Social media blurs personal, business
Those of us who use social-media tools at work will appreciate a feature story in last week's Crain's Chicago Business about the collisions at the intersection of users' business and personal lives.
The story, “Mistaken identities,” by Lisa Bertagnoli, gives eight examples of how Chicago-area managers reacted when they realized messages they posted on Twitter, Facebook, LinkedIn and foursquare could have implications in their business and personal lives.
“A social-media user's business and private personalities can clash online,” Bertagnoli writes. “Personal opinions, on anything from religion to a brand, can rile employers. And too much business news can irk friends, who expect personal gossip and photos.”
The managers she interviewed are using a variety of strategies to deal with the business vs. private issue. Some have multiple social media accounts, targeted for either business or friends — with no overlap. Others have only personal accounts where they avoid any business issues. In a few cases, the managers decided that their business and private personas are indistinguishable.
For those just getting familiar with social media, keep in mind that lines can be blurry. For example, if you have a personal Facebook account, and a close business colleague or a customer wants to “friend” you, how do you react? When is it OK to block them?
I'm not surprised managers handle these issues so differently. In the business-to-business arena, applications for social media are still pretty new, and “best practices” rules are waiting to be written.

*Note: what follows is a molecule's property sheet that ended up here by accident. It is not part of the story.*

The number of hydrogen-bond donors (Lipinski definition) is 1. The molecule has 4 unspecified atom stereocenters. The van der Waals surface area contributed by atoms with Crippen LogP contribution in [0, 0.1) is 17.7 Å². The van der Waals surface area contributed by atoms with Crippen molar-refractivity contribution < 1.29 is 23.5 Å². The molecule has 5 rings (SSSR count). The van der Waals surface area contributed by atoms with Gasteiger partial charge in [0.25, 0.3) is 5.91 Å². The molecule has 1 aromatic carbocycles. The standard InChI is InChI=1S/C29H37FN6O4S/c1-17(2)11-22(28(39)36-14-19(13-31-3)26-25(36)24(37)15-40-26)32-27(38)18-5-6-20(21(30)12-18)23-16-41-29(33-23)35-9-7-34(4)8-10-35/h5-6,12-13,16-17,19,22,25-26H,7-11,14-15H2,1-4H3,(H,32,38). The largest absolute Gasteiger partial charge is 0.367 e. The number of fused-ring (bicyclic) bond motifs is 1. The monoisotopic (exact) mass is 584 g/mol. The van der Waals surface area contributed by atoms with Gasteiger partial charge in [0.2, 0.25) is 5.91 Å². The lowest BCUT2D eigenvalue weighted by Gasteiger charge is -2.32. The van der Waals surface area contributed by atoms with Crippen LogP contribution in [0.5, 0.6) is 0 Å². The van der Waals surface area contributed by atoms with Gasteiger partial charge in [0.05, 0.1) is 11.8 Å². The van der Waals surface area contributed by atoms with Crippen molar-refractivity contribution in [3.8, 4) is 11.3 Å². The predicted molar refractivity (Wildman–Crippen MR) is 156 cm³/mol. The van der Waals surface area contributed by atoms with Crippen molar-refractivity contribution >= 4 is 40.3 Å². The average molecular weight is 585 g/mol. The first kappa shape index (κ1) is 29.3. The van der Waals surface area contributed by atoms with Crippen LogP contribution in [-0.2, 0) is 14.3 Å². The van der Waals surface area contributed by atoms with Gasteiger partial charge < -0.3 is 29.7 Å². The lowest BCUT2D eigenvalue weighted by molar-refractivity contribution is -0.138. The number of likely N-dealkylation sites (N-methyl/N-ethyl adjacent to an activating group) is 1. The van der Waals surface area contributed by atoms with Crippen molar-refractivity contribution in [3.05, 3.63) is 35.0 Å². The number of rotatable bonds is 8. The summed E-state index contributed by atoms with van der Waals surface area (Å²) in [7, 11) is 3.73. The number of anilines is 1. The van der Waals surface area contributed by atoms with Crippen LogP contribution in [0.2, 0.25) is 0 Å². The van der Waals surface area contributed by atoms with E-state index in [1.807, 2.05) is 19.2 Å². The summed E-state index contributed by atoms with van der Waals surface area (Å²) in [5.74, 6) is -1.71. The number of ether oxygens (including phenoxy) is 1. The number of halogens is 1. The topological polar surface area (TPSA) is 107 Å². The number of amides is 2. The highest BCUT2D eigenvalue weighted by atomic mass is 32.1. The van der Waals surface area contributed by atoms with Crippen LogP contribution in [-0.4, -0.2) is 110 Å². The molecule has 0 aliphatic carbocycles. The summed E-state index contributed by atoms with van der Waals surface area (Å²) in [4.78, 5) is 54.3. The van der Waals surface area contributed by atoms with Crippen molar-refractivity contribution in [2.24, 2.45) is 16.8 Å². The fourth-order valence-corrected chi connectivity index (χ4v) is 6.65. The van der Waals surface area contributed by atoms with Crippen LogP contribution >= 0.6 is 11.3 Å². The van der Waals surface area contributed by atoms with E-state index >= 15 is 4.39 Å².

Biggest challenges point up big picture
What's your company's top challenge? It's a simple question, but how often do managers step back and look at the big picture?
ThomasNet recently surveyed 3,000+ U.S. businesses, and compiled the results in an “Industry Market Barometer.” The poll asked a variety of questions, but the most intriguing to me were these:
* What are the top three challenges your firm is facing today?
* In the first half of 2011, how will you be directing your resources (e.g., staff, budget, time)?
The top challenges? Some 68 percent selected “customers cutting back/going out of business,” followed by “domestic competition” at 46 percent, and “overseas competition” at 29 percent.
Where are companies putting their resources to meet those challenges? Related to the “customers cutting back” — some 66 percent said they are directing resources to customer retention.
Regarding “domestic competition,” 71 percent are increasingly directing resources to get business in new industries, 46 percent to pursuing business in new U.S. geographies, and 43 percent to competing more aggressively in their core market.
The majority of companies are focused on keeping and expanding their share of the U.S. market. But with so many firms looking at jumping into the next hot market (medical? sustainable energy?), what niche markets will be left where suppliers can differentiate themselves and avoid becoming commoditized?